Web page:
Persepolis


A unique and enlightening coming-of-age graphic memoir set in Iran, and weighted with high-contrast illustrations that transport us to another time and place.


⭐️⭐️⭐️⭐️


SUMMARY

MARJANE SATRAPI is the great-granddaughter of one of Iran’s last emperor‘s, and her parents are committed Marxist’s. PERSEPOLIS is her childhood memoir of growing up in Iran during the Islamic Revolution. Black-and-white comic-strip images tells the story of her life in Tehran from ages six to fourteen and allow us to learn as she does, the history of her country and her own family. Her childhood saw the overthrow of the Shah’s regime, the triumph of the Islamic Revolution, and the devastating effects of war with Iraq. The book paints a portrait of daily life in Iran and the contradictions between home life and public life.


“The revolution is like a bicycle, when the wheels don’t turn it fails.”


REVIEW

PERSEPOLIS is a starkly drawn black-and-white graphic memoir. It’s a touching chronicle of Marjane’s childhood creatively blended with the politics of the time. It is a basic and yet thought-provoking and poignant story. The part I liked most was Marjane’s innocence in questioning all the changes that were happening around her, particularly in 1980, when being forced to wear the veil and when schools were separated by gender. “We didn’t really like to wear the veil, especially since we didn’t understand why we had to.” The vignettes of Marjane with her jasmine-scented grandmother were particularly memorable because of the wisdom and comfort Marjane found in her grandmother’s arms. “...always keep your dignity and be true to yourself.”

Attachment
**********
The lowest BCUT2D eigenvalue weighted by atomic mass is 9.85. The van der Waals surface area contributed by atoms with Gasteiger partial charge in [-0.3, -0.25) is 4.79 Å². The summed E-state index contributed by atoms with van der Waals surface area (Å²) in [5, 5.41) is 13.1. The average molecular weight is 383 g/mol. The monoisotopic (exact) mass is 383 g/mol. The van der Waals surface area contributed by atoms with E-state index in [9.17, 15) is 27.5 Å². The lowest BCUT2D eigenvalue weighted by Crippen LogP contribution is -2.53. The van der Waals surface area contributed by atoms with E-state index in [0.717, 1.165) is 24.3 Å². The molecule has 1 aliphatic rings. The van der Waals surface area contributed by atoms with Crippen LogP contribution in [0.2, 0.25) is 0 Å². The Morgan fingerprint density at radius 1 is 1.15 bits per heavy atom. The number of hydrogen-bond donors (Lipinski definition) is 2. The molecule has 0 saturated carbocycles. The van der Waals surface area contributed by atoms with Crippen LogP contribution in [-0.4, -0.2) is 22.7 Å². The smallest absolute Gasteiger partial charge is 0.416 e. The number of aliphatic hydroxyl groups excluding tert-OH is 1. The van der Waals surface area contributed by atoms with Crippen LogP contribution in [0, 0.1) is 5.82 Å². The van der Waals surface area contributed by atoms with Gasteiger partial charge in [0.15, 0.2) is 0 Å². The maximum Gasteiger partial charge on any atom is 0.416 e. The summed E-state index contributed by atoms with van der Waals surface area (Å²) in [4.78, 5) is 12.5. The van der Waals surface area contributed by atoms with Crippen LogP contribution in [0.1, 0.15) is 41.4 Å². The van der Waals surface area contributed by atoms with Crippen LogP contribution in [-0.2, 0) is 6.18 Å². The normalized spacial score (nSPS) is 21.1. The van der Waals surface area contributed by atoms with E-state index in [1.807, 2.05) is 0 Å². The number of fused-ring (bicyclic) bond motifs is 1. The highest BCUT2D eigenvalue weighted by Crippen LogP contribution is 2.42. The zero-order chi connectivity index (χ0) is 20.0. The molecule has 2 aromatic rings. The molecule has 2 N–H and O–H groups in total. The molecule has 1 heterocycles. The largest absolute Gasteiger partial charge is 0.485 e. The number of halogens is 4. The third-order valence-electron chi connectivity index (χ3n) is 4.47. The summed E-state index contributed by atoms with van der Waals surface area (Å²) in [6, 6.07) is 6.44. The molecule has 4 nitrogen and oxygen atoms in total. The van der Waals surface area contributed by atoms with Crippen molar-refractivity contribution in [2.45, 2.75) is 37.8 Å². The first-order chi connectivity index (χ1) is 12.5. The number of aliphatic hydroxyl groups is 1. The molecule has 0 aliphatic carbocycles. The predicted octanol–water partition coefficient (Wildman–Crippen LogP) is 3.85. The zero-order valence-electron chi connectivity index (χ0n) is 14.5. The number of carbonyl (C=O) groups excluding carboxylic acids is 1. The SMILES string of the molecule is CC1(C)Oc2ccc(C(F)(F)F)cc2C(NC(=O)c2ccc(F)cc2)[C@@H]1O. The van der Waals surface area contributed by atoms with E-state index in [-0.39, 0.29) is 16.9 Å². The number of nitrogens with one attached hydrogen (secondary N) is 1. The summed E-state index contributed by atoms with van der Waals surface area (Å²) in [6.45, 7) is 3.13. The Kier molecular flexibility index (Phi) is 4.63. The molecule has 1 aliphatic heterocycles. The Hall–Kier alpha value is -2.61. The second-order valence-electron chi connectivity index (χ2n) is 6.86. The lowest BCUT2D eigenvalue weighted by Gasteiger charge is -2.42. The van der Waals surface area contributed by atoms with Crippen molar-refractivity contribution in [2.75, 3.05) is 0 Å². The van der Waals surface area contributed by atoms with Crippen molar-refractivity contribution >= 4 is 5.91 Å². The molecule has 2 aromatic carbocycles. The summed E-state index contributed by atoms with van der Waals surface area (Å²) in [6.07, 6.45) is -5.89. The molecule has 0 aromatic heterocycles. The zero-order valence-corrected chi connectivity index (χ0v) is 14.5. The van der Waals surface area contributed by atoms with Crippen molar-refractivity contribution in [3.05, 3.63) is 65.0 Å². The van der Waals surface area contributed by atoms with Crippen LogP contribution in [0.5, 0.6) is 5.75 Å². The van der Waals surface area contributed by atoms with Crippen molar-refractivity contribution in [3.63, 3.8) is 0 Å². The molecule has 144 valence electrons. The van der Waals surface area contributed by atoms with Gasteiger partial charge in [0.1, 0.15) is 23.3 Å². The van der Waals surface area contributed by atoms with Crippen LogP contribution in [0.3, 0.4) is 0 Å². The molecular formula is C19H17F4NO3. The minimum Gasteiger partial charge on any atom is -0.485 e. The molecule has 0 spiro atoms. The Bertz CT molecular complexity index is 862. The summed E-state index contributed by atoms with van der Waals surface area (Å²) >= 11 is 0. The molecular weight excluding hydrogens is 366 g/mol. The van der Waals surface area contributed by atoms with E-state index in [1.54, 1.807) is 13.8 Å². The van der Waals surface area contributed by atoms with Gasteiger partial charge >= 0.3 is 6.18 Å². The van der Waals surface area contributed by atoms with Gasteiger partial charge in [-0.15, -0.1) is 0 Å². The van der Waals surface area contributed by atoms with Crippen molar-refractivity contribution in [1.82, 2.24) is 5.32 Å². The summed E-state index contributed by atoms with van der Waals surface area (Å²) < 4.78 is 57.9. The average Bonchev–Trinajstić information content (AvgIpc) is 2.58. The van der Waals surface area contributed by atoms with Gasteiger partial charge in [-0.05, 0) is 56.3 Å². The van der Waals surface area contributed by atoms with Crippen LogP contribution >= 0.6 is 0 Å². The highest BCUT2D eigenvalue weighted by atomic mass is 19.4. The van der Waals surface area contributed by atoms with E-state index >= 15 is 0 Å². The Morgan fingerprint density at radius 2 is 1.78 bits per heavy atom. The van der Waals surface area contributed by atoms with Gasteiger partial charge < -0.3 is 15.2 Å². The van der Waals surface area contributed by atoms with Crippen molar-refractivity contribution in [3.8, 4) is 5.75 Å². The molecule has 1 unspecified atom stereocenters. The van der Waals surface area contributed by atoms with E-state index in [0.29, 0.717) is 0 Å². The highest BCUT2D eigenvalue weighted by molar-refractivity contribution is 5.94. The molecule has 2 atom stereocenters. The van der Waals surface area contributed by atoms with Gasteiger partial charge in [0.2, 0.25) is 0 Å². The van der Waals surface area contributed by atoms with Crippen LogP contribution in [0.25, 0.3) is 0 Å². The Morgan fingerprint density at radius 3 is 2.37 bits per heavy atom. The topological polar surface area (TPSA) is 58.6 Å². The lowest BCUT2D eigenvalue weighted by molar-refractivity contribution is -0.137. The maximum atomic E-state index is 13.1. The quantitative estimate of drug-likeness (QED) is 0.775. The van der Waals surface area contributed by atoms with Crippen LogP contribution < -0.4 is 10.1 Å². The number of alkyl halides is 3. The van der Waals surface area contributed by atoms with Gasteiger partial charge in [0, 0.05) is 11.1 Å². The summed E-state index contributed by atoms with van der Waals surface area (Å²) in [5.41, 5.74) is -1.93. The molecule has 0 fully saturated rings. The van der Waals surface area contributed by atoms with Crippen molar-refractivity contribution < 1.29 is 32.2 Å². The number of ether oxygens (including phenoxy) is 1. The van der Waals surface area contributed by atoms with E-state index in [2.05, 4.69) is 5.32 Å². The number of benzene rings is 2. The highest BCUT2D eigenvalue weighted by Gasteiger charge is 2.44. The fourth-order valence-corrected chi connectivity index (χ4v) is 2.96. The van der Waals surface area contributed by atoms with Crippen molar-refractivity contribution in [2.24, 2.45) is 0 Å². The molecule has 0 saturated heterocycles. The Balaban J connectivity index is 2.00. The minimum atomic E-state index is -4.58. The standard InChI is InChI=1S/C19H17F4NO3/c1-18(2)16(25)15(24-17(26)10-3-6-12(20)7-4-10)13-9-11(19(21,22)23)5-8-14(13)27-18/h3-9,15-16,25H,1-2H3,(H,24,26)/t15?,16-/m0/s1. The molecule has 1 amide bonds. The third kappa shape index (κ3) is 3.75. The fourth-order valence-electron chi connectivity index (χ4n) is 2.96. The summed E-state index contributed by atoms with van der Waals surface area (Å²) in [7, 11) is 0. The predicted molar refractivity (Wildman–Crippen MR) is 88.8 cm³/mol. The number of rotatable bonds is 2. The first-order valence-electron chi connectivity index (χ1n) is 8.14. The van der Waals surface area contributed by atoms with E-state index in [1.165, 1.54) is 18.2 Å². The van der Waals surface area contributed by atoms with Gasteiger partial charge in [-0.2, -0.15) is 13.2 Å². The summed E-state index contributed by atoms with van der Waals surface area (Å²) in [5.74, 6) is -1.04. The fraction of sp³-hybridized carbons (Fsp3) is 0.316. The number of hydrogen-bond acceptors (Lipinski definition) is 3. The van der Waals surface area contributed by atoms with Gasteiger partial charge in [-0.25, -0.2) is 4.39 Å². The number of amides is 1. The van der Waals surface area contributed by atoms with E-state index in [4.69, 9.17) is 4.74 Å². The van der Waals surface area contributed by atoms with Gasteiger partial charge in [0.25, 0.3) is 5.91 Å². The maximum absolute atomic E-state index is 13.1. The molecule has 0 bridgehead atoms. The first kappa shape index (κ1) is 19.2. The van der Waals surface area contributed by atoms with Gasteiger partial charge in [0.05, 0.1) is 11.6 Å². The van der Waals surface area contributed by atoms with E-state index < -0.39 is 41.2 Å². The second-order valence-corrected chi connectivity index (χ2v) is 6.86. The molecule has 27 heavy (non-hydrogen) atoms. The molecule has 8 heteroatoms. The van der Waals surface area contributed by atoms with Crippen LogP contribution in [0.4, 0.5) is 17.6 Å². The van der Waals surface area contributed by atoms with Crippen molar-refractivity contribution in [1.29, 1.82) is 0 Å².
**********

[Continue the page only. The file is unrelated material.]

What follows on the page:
Marjane is a smart and outspoken child, and both of these traits serve her well as she has to confront the many challenges of a country in turmoil. A prime example was when she was detained by Guardians of the Revolution for wearing jeans and sneakers. The book is only 153 pages, but you get an excellent understanding of the beliefs and politics of her parents and her extended family. While the illustrations were dark and heavy it seemed particularly fitting for the period of overthrow, revolution and war.


Middle school age students desiring exposure to other cultures and anyone who likes to explore unique literature formats should take a look at PERSEPOLIS. SATRAPI was born in 1969 and grew up in Tehran, where she studied at the Lycée Français before leaving for Vienna and then going to Strasburg to study illustration. She has written several children’s books, and her illustrations appear in newspapers and magazines throughout the world, including The New Yorker and the New York Times. She currently lives in Paris. In 2005, she published Persepolis 2, a continuation of her memoir covering the story of her life in Vienna and her eventual return to Iran.


Thanks to my brilliant son for the gift of this book and for awakening me to the many literary adventures still awaiting my attention.

Publisher Pantheon

Publication June 1, 2004


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